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To Kill a Mockingbird, Family Stories and History, and Other Learning Notes

January 28, 2009

One day last week, Sarah and I watched a bit of the inauguration and read part of To Kill a Mockingbird, which she finished the next day. I thought it was incredibly powerful, setting aside a portrayal of racism in Depression-era Alabama — a world that existed around the time my father was born–to watch our first bi-racial president sworn into office. “In one lifetime,” I told Sarah “We’ve come this far in one lifetime.”

We’ve been talking off and on about race relations, and the enormous changes I’ve seen in my lifetime. It’s a tricky thing, because bigotry is complicated. It’s kind of like layers of sediment in the ground under our feet. When we wear down one layer, we glimpse another underneath. Nevertheless, I am dazzled by the changes that have happened in my and my parents’ lifetime.

I told Sarah a bit about how my mom felt growing up in Mississippi in the 40’s and 50’s. She grew up immersed in a pool of racism in its most undiluted form. My grandmother would even refuse to pay the “nigras” who worked in her cafe. (Unsurprisingly, they all quit.) Amazingly, my mom was raised this way without these attitudes seeping through her skin. She always knew racism was wrong. She didn’t have anyone to tell her, she just knew. As she got older, she’d have spirited debates with people in the cafe. She gave some of the locals food for thought. ๐Ÿ˜€

Mamaw, Papaw, and Mom served coffee and biscuits, in the cafe, to the local white farmers who were about to head out to the fields. Once Mom watched a fellow named Exxo Bassey leave the cafe, get into his car, and crash into an ancient pick-up truck driven by a black man. Exxo was totally in the wrong. Just because you’re living in a tiny town in the butt-crack of the deep South where — as far as I know — they’ve never gotten a proper stoplight to this very day — well — that doesn’t mean you don’t have to look before you pull away from the curb. But the black fellow got out of his truck, not daring to meet Exxo’s eyes of course, and apologized profusely. The consensus in the cafe was clear. “That “nigger” had no business being there to begin with.”

Mom told me this story 40 years later, and it seemed as vivid to her as if it had just happened. After we’d read about Tom Robinson, I told Sarah about it. Having grown up in a racially mixed community, surrounded by bi-racial families, it’s hard for my kids to grasp these things. It’s even hard for them to imagine that, when I was in elementary school in North Carolina, black and white kids almost never sat together at lunch. But it’s important. I want them to know why some things matter. Like the election of a “black” president. And when they glimpse those deeper layers in the earth, I want them to have some notion of how they evolved.

I also told Sarah that I thought Tom Robinson’s character was pretty stereotypical. (Yes, we’re back to Harper Lee). He was a “humble Negro.” (Ick!) Later authors (Richard Wright comes to mind — well look at that, he’s also a Mississippian) would create more “real,” complex characters who were victims of racism. I still think To Kill a Mockingbird is a wonderful book, and it has an important message, but it is what it is — it’s a product of its time, I guess. Hmmm … just for kicks, I just Googled “Tom Robinson stereotypical” and found this. It looks like it’ll be worth a read.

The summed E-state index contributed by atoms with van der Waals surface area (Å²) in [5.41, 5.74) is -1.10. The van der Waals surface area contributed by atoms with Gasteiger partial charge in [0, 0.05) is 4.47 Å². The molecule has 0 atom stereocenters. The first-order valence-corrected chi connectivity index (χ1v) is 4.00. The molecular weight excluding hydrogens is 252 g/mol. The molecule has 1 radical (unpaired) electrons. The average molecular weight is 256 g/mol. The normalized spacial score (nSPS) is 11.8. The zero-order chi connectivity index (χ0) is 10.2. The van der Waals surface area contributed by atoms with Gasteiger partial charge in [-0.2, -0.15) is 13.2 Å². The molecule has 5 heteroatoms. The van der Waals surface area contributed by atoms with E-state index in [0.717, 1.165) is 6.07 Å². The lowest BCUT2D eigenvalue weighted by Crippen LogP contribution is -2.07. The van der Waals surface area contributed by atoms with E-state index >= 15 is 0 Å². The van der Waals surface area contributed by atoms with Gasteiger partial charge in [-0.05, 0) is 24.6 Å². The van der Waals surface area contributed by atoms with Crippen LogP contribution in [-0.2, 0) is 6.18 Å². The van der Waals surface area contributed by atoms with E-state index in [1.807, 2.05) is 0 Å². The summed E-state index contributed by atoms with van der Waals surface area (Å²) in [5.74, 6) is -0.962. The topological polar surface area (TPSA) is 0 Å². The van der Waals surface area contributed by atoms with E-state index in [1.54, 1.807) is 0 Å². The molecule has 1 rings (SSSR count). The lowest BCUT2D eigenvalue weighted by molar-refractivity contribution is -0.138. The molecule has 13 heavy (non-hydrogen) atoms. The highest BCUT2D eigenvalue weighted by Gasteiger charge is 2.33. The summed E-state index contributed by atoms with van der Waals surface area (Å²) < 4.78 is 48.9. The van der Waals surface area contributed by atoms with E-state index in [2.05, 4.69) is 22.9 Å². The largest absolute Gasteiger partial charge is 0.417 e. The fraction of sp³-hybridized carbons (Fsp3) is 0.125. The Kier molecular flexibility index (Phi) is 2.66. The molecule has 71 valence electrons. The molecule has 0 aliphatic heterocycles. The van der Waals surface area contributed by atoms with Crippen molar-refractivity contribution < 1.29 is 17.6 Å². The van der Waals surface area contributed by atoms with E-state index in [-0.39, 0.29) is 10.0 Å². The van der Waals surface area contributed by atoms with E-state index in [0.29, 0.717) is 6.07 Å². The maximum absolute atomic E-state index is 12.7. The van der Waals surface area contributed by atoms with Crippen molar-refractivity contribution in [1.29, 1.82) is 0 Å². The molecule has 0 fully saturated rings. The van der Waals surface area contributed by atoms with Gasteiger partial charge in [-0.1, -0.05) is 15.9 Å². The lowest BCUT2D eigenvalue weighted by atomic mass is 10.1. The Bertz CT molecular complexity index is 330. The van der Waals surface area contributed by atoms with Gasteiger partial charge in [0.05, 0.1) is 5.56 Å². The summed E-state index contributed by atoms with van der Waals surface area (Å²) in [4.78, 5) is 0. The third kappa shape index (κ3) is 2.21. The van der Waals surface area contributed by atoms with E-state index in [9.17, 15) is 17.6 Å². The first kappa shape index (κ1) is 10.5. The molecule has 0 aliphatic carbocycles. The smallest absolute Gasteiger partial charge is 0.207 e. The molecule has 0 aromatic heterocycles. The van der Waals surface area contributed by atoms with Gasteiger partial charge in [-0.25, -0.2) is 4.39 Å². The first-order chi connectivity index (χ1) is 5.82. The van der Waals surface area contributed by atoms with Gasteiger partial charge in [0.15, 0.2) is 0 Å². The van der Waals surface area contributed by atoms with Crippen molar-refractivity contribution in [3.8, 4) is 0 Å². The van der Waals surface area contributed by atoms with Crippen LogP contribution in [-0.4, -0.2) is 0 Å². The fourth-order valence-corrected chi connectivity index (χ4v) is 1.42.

Monday morning, Sarah and I walked 2 miles at the YMCA. We talked a bit about movies, and I tried to explain the symbolism in the novel The Secret Life of Bees. She doesn’t really “get” symbolism yet. I thought this would be a good discussion to cut our teeth on, since the bee symbolism in that book is not subtle.

Sarah has been really absorbed in watching movies and writing reviews on her blog. I love seeing the intensity with which she’s honing her skills as a movie reviewer. ๐Ÿ™‚ One day last week, we watched a seriously weird independent film. It seemed to be a coming-of-age story about a gay boy. But I don’t know whether the guy ever “came of age” (and out of the closet) or not, because the plot was indecipherable to me. ๐Ÿ˜› Anyway, I chatted with her a little about symbolism in that.

Sarah been attending her two classes, which has involved writing several extemporaneous essays and doing grammar and vocabulary, among other things.ย  She’s really struggling in her ceramics class. Hands on things are difficult for her.

This morning, I woke up to find the ground covered with ice. (It has been WAY too cold for my thin Southern blood.) School was cancelled, so I happily went back to bed for a while. We all took the day off. (Sarah did some homework and watched movies). I stayed in my nightgown all day and did some serious catching up on work for my job. A good day! Tomorrow the schools are on a 2-hour delay (I have to take Sarah to class around 11). So my alarm clock is on a 2-hour delay too. 8:30! Woo-hoo!

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